In 2019, the Center for the Prevention and Treatment of Child Sexual Abuse (CPTCSA), a 25-year-old non-profit, non-government, child-focused institution working towards a safe world for children free from sexual abuse and exploitation, launched its annual theme, “What about us?” The goal was to raise awareness about the needs of boys and the gaps in services to meet those needs.
We did this not because we felt that boys needed more attention than girls, but because we knew that boys needed as much attention as girls.
The Philippines is primarily a patriarchal society, even though it has a strong matriarchal component within that patriarchy. It is the predominant patriarchal part of society that appears to have led many to assume that girls, therefore, are not getting an equal piece of the coconut pie. Many of us joined the global focus on “girl power” in an attempt to right the balance.
We agree with this work. We agree that our work needs to be gendered. But we have found that the focus on inequality appears to have led us to the conclusion that when we refer to work as “gendered,” we are putting focus on girls.
Many professionals have questioned our goal to examine the gaps in the services provided to boys, insisting that boys do not need this attention. But working to empower girls was never meant to define gendered work. This misunderstanding has led to a present imbalance in services to boys, or at least the perceived imbalance that boys do not know where to go or that they are not even allowed to ask for help.
Why is it, in a culture of community and family, that men are expected to go it alone – to know everything, to protect everyone, to be kind to everyone, and to show no fear or indecision? Females can cry and are encouraged to ask for and receive help – but boys do not appear to be getting this same message.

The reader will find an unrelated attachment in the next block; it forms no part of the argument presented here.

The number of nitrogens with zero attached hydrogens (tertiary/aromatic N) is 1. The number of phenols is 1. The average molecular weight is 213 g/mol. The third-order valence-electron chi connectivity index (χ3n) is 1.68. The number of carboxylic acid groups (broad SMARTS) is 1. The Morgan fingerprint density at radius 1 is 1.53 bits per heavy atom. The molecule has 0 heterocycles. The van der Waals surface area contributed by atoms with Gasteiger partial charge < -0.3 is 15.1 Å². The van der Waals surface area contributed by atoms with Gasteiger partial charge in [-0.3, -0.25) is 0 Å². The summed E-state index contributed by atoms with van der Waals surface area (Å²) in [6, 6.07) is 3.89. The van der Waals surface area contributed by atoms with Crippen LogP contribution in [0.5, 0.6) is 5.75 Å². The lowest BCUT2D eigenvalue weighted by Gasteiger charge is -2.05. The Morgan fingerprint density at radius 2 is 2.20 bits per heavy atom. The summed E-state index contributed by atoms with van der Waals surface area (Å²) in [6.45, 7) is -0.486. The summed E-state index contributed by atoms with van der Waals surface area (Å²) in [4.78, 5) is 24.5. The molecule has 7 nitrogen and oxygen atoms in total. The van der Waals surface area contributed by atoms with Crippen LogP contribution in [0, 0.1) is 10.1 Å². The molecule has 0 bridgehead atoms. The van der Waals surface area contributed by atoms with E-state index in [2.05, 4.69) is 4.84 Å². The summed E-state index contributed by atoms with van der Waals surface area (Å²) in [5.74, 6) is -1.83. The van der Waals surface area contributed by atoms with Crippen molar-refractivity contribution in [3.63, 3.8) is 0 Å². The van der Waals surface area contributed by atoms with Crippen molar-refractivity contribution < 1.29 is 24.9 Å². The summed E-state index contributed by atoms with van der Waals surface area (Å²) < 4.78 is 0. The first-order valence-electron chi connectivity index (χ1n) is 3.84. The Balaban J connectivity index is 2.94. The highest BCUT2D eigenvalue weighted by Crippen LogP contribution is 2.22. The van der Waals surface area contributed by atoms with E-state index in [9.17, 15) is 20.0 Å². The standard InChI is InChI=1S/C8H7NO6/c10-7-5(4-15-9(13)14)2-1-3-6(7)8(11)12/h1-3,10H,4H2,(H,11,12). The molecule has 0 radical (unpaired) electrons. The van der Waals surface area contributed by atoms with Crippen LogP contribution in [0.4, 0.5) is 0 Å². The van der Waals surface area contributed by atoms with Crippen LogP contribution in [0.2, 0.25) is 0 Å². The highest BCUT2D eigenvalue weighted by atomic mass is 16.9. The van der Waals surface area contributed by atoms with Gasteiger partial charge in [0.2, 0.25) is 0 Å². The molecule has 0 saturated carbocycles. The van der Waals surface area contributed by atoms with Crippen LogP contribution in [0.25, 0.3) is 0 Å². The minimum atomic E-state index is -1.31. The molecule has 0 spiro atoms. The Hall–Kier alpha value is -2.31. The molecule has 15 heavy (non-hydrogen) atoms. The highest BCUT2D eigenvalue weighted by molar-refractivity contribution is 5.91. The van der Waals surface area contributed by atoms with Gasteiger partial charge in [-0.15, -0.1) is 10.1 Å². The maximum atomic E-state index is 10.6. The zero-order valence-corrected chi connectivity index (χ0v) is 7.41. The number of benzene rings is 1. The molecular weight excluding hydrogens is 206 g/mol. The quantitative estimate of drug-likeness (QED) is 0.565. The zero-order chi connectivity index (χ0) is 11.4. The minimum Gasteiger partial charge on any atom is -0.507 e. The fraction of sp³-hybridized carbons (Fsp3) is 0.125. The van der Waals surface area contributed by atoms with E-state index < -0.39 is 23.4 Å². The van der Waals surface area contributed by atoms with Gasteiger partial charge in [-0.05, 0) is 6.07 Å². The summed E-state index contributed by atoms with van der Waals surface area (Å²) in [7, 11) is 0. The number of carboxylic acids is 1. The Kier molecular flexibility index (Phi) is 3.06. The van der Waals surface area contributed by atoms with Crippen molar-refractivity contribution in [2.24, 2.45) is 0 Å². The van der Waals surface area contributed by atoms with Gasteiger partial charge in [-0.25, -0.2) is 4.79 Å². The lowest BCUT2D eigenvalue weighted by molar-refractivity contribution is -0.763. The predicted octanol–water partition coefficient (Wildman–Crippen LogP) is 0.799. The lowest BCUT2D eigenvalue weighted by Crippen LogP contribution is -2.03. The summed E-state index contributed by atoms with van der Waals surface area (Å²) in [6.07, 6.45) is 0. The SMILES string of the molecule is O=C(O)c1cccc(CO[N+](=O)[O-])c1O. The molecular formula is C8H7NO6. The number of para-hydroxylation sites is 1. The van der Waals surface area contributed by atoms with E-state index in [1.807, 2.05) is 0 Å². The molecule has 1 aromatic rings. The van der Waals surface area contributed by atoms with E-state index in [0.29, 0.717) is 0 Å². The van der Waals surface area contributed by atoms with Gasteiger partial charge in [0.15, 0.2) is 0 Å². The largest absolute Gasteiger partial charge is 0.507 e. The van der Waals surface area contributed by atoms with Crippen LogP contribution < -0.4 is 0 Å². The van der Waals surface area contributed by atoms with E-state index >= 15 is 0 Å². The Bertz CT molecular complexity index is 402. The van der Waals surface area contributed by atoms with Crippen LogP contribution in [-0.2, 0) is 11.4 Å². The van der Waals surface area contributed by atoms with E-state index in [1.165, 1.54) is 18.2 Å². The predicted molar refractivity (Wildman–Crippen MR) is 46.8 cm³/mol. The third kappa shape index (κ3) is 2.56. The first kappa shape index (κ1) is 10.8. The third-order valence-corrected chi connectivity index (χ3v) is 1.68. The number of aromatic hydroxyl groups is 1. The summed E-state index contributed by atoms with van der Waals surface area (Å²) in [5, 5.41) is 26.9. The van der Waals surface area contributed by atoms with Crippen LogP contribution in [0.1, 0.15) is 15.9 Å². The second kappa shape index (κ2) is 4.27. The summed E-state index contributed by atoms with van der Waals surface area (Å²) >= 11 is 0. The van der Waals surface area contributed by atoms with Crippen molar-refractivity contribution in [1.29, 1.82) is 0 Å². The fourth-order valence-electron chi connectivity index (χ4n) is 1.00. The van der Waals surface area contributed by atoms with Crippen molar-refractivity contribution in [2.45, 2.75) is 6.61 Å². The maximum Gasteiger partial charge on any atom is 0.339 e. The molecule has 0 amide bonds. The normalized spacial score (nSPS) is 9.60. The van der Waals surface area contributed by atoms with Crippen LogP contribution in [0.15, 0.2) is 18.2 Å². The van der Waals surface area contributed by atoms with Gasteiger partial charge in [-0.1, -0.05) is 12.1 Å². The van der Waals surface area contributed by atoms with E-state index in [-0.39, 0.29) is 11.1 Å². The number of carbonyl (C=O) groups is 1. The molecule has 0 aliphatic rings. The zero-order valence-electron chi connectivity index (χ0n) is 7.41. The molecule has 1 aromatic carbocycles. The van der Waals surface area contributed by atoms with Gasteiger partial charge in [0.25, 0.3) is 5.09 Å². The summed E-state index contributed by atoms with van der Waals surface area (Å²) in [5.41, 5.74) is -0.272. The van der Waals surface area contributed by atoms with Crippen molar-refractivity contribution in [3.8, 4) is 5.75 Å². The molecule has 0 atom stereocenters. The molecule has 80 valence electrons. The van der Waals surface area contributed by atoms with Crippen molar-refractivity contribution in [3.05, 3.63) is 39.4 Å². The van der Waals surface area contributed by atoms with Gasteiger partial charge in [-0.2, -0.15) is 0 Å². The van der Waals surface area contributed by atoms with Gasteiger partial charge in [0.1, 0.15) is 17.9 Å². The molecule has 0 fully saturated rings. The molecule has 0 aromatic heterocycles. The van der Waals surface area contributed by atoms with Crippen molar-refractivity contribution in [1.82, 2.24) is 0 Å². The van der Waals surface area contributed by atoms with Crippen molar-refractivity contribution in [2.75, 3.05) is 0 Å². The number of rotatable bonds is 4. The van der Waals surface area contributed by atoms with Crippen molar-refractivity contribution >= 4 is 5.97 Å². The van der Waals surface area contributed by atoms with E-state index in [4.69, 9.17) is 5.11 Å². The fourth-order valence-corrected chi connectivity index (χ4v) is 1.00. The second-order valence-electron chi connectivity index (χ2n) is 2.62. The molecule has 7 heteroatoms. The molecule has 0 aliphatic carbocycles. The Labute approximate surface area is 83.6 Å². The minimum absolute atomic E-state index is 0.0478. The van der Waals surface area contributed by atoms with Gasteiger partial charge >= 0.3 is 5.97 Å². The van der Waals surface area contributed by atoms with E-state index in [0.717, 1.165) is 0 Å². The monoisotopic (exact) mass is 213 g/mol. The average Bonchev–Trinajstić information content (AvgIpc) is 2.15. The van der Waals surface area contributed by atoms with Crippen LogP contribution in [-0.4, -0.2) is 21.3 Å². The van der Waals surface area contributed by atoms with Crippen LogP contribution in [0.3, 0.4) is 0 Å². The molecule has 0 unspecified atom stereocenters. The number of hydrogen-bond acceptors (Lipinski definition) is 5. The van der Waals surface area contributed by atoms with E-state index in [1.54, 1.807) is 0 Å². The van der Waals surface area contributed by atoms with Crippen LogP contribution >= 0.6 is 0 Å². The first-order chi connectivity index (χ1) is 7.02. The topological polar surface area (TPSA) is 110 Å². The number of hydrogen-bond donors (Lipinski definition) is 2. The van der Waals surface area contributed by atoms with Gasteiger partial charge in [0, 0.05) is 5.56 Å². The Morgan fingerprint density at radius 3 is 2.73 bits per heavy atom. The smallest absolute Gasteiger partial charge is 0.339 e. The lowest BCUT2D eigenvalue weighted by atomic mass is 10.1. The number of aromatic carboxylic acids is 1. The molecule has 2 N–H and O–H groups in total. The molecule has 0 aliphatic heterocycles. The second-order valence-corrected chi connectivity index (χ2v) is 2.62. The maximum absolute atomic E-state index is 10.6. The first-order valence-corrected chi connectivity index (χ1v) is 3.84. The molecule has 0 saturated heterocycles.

In our work to empower girls and women, we often found that we had given them added burdens. For example, though they can now be employed, they still must be responsible for domestic tasks and child care. Some data suggests that it is this work on “girl power” that has even contributed to increased cases of domestic violence against women, because we did not give the same attention to helping boys and men handle this shift. And perhaps this is why much of the present work with men and boys appears to be focused on domestic violence; that is, that men must learn to accept women’s independence and stop beating them.
Is there not more to working with boys and men than teaching them how to protect women while sharing their perceived patriarchal power? Of course, there is, and nobody will claim otherwise.
So, why do boys not know where to go for help? Why do boys share that when they ask for help, they feel demeaned? That if they report any form of abuse, they are unbelieved? Why do they feel that teachers prefer female students?
In 2020, the CPTCSA again focused on boys with the theme, “United 4 Boys,” and this time, it was joined by the London-based global alliance of Family for Every Child (FEC). With this same alliance, this year we launched the Blue Umbrella Day (BUD) Campaign that focuses on balancing the attention of services between boys and girls.
Among our activities is an international lecture series with a focus on the general experiences and needs of boys, with speakers from the Philippines, India, Cambodia, Germany, England, Australia, and the United States.
Boys need protection, too. We have the answers to authentic gender-equal services somewhere amongst ourselves. We just need to come forward. We need to work together and listen to everyone. We can meet this challenge. – Rappler.com
Lois Engelbrecht holds a PhD in social work and is a founding member of the CPTCSA.